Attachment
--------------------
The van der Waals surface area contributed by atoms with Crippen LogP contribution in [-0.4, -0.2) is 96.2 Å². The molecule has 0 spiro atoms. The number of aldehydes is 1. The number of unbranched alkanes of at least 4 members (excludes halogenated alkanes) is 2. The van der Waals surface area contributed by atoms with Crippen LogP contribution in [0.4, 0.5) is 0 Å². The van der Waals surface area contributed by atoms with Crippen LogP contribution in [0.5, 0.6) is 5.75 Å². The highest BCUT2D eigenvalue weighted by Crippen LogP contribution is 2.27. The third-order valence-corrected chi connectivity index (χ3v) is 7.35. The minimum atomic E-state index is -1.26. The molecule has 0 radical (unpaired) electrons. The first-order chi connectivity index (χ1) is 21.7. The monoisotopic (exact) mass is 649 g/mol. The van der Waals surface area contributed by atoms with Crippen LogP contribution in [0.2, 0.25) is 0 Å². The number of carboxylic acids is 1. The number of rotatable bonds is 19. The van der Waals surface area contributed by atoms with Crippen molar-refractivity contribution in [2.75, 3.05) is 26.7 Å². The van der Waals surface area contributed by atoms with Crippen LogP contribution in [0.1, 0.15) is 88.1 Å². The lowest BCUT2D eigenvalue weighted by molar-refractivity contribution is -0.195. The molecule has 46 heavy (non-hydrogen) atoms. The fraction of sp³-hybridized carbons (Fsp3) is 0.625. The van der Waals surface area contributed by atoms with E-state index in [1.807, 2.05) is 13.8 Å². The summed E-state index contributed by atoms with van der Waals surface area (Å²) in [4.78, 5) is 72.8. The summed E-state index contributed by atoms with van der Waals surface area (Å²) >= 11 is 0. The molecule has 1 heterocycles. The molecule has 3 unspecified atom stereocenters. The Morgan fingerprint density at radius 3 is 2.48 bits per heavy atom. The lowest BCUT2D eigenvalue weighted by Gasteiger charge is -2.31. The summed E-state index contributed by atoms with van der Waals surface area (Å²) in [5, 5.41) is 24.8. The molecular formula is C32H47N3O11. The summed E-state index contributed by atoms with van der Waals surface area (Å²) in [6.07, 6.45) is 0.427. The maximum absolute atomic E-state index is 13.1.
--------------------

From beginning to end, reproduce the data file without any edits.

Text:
The van der Waals surface area contributed by atoms with Crippen LogP contribution in [-0.4, -0.2) is 96.2 Å². The molecule has 0 spiro atoms. The number of aldehydes is 1. The number of unbranched alkanes of at least 4 members (excludes halogenated alkanes) is 2. The van der Waals surface area contributed by atoms with Crippen LogP contribution in [0.4, 0.5) is 0 Å². The van der Waals surface area contributed by atoms with Crippen LogP contribution in [0.5, 0.6) is 5.75 Å². The highest BCUT2D eigenvalue weighted by Crippen LogP contribution is 2.27. The third-order valence-corrected chi connectivity index (χ3v) is 7.35. The minimum atomic E-state index is -1.26. The molecule has 0 radical (unpaired) electrons. The first-order chi connectivity index (χ1) is 21.7. The monoisotopic (exact) mass is 649 g/mol. The van der Waals surface area contributed by atoms with Crippen LogP contribution in [0.2, 0.25) is 0 Å². The number of carboxylic acids is 1. The number of rotatable bonds is 19. The van der Waals surface area contributed by atoms with Crippen molar-refractivity contribution in [2.75, 3.05) is 26.7 Å². The van der Waals surface area contributed by atoms with Crippen LogP contribution in [0.1, 0.15) is 88.1 Å². The lowest BCUT2D eigenvalue weighted by molar-refractivity contribution is -0.195. The molecule has 46 heavy (non-hydrogen) atoms. The fraction of sp³-hybridized carbons (Fsp3) is 0.625. The van der Waals surface area contributed by atoms with E-state index in [1.807, 2.05) is 13.8 Å². The summed E-state index contributed by atoms with van der Waals surface area (Å²) in [4.78, 5) is 72.8. The summed E-state index contributed by atoms with van der Waals surface area (Å²) >= 11 is 0. The molecule has 1 heterocycles. The molecule has 3 unspecified atom stereocenters. The Morgan fingerprint density at radius 3 is 2.48 bits per heavy atom. The lowest BCUT2D eigenvalue weighted by Gasteiger charge is -2.31. The summed E-state index contributed by atoms with van der Waals surface area (Å²) in [5, 5.41) is 24.8. The molecular formula is C32H47N3O11. The summed E-state index contributed by atoms with van der Waals surface area (Å²) in [6.07, 6.45) is 0.427. The maximum absolute atomic E-state index is 13.1.